Discussion

Rotational arc therapy has recently been receiving a great deal of attention because of the possibility of acquiring a plan with improved dose distribution, shorter treatment time, and small MU in certain treatment sites. Shepard et al. demonstrated the dosimetric benefits of rotational treatments by summarizing results from an optimization series performed for a C-shaped target [23]. The result showed that each increase in the number of beam angles led to a more homogenous dose in the target and a lower dose to the adjacent structure. The total integral dose was independent of the number of angles. Based on these advantages, rotational arc therapy has been developed to achieve more conformal 3D dose distributions in recent years, such as IMAT, helical tomotherapy and VMAT [13]. To use these techniques in clinical practice, the accuracy of the planning algorithm and QA tools are essential.

The usefulness of ArcCHECK, the 3D volumetric diode dosimeter used in this study, has already been validated by other investigators [11, 12, 14, 17, 24]. Li et al. performed several tests for the ArcCHECK QA system, and evaluated the suitability of this system for IMRT and VMAT verification [11]. The short term reproducibility, the dose linearity, the dose rate dependence, the dose per pulse dependence, the field size dependence and the out of field dependence were very good, and were satisfied in the clinical QA conditions. Neilson et al. evaluated the accuracy and usefulness of ArcCHECK device with 169 delivery QA plans from 84 patients treated by Hi-ART Tomotherapy [12]. They concluded the ArcCHECK can save resources and provide accurate delivery QA results compared to the QA methods with radiographic film and ion-chamber. Based on these several studies, we incorporated the ArcCHECK QA system for this rotational arc therapy study.

Most commonly used TPSs calculate the dose by evenly dividing the rotating irradiation angles into multiple fields to simulate an arc. The PBC algorithm of the iPlan RT TPS divided the angles into 10° segments [5]. On the other hand, the MCC algorithm basically relies on random sampling and integration [25]. The MCC algorithm of the iPlan RT TPS is based on the XVMC code, which consists of three main components: a virtual energy fluence model [26], a full MC geometry simulation of the photon transport [27], and a patient dose computation [19, 20]. Several studies have tested and validated the MCC algorithm of the iPlan RT TPS [6, 10].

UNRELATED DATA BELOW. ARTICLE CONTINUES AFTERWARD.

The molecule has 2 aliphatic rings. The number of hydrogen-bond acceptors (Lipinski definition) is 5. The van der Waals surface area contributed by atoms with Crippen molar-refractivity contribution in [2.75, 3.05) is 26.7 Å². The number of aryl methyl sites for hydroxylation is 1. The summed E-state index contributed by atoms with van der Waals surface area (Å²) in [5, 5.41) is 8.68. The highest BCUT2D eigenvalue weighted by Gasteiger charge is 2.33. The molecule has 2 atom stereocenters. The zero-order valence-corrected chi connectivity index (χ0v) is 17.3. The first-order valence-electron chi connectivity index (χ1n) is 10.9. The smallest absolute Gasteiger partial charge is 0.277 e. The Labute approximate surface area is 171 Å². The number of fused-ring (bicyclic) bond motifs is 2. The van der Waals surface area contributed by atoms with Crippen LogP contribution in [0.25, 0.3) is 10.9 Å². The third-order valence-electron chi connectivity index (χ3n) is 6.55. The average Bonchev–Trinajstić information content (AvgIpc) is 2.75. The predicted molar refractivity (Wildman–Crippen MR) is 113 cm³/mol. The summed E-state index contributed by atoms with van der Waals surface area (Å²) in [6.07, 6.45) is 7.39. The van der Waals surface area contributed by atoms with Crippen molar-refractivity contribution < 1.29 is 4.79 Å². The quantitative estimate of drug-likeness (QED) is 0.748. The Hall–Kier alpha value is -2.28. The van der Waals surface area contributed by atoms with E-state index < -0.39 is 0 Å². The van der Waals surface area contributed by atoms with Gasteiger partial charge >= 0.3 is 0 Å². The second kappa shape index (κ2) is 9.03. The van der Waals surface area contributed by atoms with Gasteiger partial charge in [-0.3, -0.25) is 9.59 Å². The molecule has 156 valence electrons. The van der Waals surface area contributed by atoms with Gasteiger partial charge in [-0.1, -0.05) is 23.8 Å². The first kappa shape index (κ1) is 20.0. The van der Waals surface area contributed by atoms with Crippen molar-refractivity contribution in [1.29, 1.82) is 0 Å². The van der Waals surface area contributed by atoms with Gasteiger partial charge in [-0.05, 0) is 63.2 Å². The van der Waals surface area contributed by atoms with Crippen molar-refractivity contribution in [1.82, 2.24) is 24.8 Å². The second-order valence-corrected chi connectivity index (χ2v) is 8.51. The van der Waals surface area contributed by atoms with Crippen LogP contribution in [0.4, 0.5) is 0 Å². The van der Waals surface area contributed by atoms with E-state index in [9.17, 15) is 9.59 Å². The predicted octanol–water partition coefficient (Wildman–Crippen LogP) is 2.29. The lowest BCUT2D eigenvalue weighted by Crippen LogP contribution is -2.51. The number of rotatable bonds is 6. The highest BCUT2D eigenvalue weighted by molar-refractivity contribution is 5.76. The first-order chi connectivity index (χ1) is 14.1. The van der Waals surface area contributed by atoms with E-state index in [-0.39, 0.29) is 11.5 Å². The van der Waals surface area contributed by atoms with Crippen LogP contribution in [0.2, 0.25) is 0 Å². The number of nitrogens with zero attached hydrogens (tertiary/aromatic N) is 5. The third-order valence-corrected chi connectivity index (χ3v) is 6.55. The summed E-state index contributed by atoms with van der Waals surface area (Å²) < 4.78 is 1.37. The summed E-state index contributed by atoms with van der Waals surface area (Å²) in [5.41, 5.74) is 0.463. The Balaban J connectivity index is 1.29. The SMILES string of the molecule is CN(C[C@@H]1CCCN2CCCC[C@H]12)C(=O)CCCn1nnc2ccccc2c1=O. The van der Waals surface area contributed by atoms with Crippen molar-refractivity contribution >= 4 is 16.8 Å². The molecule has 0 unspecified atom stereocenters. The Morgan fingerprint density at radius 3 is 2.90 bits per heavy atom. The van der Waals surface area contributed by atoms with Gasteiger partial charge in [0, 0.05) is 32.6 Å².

The accuracy of the MCC compared to the PBC has been reported in many studies [510]. However, the comparisons of the MCC and PBC in arc therapy has been limited, and have usually only focused on the discrepancy under inhomogeneous conditions [5, 6]. Our result demonstrates that the MCC showed better accuracy than the PBC in an arc plan even under homogenous conditions. When we directly compared the dose distributions of the PBC with those of the MCC, the degree of agreement was only 89% for the entire area as determined by 2%/2 mm gamma analysis. This is despite the fact that the radiation delivery is actually same in both algorithms. This result demonstrates the discrepancy between the two algorithms.

The result of the 2D gamma analysis with ArcCHECK showed that the MCC dose distribution was in better agreement with the measurement than the PBC. The gamma passing rate of the MCC was 19.1% higher than that of the PBC at the levels of ArcCHECK diodes with a 2%/2 mm gamma criterion. With the aid of the 3DVH software, we were also able to determine that the 3D gamma passing rate was statistically higher in the MCC compared with that in the PBC not only for the entire area, but also for each ROI. The gamma passing rate was 99.8-100% for the MCC compared to 97.6-98.8% for the PBC for a 3%/3 mm gamma analysis. The difference was more prominent when a more stringent gamma criterion (2%/2 mm) was used. Using 2%/2 mm gamma analysis, the gamma passing rate was 96.2-99.7% for the MCC compared with 67.6-91.9% for the PBC. With these results, we can draw the conclusion that the MCC shows better accuracy than the PBC in an arc plan even under homogenous conditions.

The points that failed the gamma criteria in the PBC showed a regular pattern. In the target, the points are distributed at the rim. In the periphery ROI, the points are scattered and repeated at 10° intervals. However, only a few points are scattered in an irregular pattern in the MCC. The patterns observed in our study suggest that the accuracy of the PBC algorithm of iPlan RT is inferior compared with that of the MCC algorithm because of the discretization of the continuous arc, which results in the effective usage of several beams to simulate an arc. To increase the dose distribution accuracy of the PBC, it seems necessary to increase the number of discrete beams for the dose calculation [5]. However, increasing the number of beams will lead to a longer calculation time; for MCC, there is no increase in the calculation time, which can be an inherent advantage of the MCC for arc therapy.